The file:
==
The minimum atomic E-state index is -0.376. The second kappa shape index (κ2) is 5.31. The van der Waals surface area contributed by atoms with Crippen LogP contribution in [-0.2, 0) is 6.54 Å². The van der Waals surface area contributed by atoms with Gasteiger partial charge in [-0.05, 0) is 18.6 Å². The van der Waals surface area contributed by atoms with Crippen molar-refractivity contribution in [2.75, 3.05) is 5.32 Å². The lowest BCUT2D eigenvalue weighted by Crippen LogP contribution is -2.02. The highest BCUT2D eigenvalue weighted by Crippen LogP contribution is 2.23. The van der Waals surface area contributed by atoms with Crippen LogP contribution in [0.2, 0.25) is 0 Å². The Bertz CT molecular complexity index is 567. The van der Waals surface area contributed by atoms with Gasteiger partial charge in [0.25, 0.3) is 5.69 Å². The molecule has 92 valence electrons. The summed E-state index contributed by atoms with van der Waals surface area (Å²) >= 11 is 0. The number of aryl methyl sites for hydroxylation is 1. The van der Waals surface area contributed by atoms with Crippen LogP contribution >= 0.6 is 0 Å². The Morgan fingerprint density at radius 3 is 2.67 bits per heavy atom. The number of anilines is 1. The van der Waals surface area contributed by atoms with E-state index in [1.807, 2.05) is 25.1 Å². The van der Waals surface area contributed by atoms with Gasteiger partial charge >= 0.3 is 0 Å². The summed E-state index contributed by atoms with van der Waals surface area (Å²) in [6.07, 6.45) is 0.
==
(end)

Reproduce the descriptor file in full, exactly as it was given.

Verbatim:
The minimum atomic E-state index is -0.376. The second kappa shape index (κ2) is 5.31. The van der Waals surface area contributed by atoms with Crippen LogP contribution in [-0.2, 0) is 6.54 Å². The van der Waals surface area contributed by atoms with Gasteiger partial charge in [-0.05, 0) is 18.6 Å². The van der Waals surface area contributed by atoms with Crippen molar-refractivity contribution in [2.75, 3.05) is 5.32 Å². The lowest BCUT2D eigenvalue weighted by Crippen LogP contribution is -2.02. The highest BCUT2D eigenvalue weighted by Crippen LogP contribution is 2.23. The van der Waals surface area contributed by atoms with Crippen LogP contribution in [0.2, 0.25) is 0 Å². The Bertz CT molecular complexity index is 567. The van der Waals surface area contributed by atoms with Gasteiger partial charge in [0.25, 0.3) is 5.69 Å². The molecule has 92 valence electrons. The summed E-state index contributed by atoms with van der Waals surface area (Å²) >= 11 is 0. The number of aryl methyl sites for hydroxylation is 1. The van der Waals surface area contributed by atoms with Crippen LogP contribution >= 0.6 is 0 Å². The Morgan fingerprint density at radius 3 is 2.67 bits per heavy atom. The number of anilines is 1. The van der Waals surface area contributed by atoms with E-state index in [1.807, 2.05) is 25.1 Å². The van der Waals surface area contributed by atoms with Gasteiger partial charge >= 0.3 is 0 Å². The summed E-state index contributed by atoms with van der Waals surface area (Å²) in [6.07, 6.45) is 0.